Available On: PC, PlayStation 4, Switch
Played On: Switch
When you think “archeologist” for a protagonist, you probably conjure a certain fedora-wearing, whip-wielding, Nazi-punching hero. Real archeology is slightly less exciting and dangerous, however.
Delving into ancient cultures and discovering new hidden truths can make for a compelling story, however. Heaven’s Vault embraces linguistic puzzles and ancient exploration within a unique fantasy world, but you’ll have to slog through some agonizingly slow and tedious gameplay to see it all.
In Heaven’s Vault you play as Aliya, a sensibly-dressed archeologist in a world of floating mini-moons connected by flowing rivers. The exploration kicks off when a friend of the university you work for goes missing, leaving behind a trail of clues that lead to startling revelations about this unique world and its history and culture.
Aliya isn’t an action hero, but she is quite skilled at deciphering the ancient language called…Ancient. Ancient is everywhere, written in books, on statues, above fireplaces, and more. Every ancient site you discover and object you unearth has writings to decipher.
Deciphering the language is the only real puzzle throughout the game, and you’ll be doing it a lot. Thankfully it’s a fun design, with each phrase offering multiple choice answers. As you recognize words in other areas you’ll become more confident with each word, organically building a lexicon. Knowing the words for “water” and “hold” makes it easier to guess the word “cup,” for example. On the flip side, it’s possible to create a cascading dam of confusion if you mistranslate a word. Heaven’s Vault is eager to let you learn, and make your own mistakes, to forge your path forward.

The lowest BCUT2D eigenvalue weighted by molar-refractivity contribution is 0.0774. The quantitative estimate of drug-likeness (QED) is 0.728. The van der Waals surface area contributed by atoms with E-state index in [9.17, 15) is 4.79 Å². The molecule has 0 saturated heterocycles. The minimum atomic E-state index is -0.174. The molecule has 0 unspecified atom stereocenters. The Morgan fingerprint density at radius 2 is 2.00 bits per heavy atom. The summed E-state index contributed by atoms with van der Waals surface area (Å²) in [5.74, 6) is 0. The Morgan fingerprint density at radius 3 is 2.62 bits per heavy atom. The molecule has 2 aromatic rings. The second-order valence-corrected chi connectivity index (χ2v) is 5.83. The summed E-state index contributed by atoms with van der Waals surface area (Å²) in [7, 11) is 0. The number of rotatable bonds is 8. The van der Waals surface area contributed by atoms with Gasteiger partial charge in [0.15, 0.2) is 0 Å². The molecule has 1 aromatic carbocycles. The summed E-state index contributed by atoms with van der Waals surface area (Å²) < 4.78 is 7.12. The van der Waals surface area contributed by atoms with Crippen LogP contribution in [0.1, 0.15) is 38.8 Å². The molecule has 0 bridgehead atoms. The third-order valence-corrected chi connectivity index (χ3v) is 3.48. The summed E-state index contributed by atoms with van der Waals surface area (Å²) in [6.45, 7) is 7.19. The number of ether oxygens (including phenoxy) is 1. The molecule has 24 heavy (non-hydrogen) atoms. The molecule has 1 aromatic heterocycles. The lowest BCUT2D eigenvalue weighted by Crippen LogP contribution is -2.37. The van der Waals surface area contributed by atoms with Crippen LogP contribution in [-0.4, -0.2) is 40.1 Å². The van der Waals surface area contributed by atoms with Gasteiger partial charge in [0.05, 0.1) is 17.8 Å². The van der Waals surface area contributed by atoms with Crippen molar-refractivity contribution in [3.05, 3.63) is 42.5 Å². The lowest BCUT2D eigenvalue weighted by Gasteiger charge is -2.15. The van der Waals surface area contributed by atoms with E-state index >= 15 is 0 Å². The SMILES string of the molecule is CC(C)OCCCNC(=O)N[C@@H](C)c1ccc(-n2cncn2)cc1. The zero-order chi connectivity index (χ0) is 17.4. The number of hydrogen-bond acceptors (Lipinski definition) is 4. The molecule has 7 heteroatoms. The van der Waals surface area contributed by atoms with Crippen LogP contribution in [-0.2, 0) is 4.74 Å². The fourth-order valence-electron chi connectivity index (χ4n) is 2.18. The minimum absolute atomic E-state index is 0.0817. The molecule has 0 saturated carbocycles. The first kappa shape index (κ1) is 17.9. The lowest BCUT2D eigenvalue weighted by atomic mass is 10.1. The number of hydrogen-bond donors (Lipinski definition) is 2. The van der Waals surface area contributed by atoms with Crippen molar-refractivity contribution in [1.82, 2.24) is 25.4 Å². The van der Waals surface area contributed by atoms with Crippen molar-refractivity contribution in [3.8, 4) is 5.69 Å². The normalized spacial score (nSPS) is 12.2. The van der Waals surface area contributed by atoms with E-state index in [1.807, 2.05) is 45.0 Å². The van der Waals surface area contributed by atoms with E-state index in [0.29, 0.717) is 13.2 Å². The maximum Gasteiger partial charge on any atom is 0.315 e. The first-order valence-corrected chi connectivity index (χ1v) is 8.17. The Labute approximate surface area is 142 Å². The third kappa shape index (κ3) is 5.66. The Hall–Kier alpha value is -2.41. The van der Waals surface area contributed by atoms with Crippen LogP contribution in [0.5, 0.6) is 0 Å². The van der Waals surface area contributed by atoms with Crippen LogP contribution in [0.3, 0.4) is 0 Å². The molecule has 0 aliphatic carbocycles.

Words are presented in an easy drag-and-drop interface, and you can always go back and change previous translations using the timeline interface. The staggering amount of words and ways in which they’re used is impressive. It’s a shame that almost everything between the word puzzles is a drag.
Belongs in a Museum
In order to travel to each overgrown graveyard and hidden garden, you’ll navigate along the rivers that flow between each area using your ship, the Nightingale. Traveling along stellar rivers should be enjoyable, but it’s agonizingly slow and ultimately pointless. There’s no danger to avoid, no collectibles to gather, no information to learn. If you miss a turn you can simply hit a button to retry.
Steering is done with the shoulder buttons (on console) but there’s little point. Often I could set the controller down and end up where I needed to go, yet it would still take way too long. Thankfully you can hand control over to your robot friend as a form of fast travel – but only if you’ve already been there once before, and much of the story development includes searching for new lost sites and delving into uncharted territory.
Exploring on foot is almost as tedious. The walking speed is incredibly slow and clunky, and it can be annoyingly difficult to target different hotspots or get to certain areas. Characters are drawn in a lovely 2D art style, but animate extremely poorly in the 3D world. Heaven’s Vault would have been much better served as a series of 2D screens (like a classic Point and Click adventure game) rather than heavily limited 3D exploration. More voice acting would have also helped. Aliya’s rare voiced inner-monologue is nice, but archeology is a lonely affair, and characters are few and far between.
Heaven’s Vault has not been rated by the ESRB. There’s no violence, action, or danger. The storytelling is very academic and mature, dealing with entire cultures and history, and linguistic puzzles are not exactly kid-friendly.
Heaven’s Vault’s biggest triumph is using language as a puzzle. Gaining knowledge that builds and expands just like learning a real-world language is academically compelling, while providing an intriguing backstory of ancient gods, fallen empires, and rebirth. At the same time the gameplay vigorously applies a constant repellant every time you travel and explore new sites, dragging what should have been a 10 hour expedition into a nearly 20 hour slog.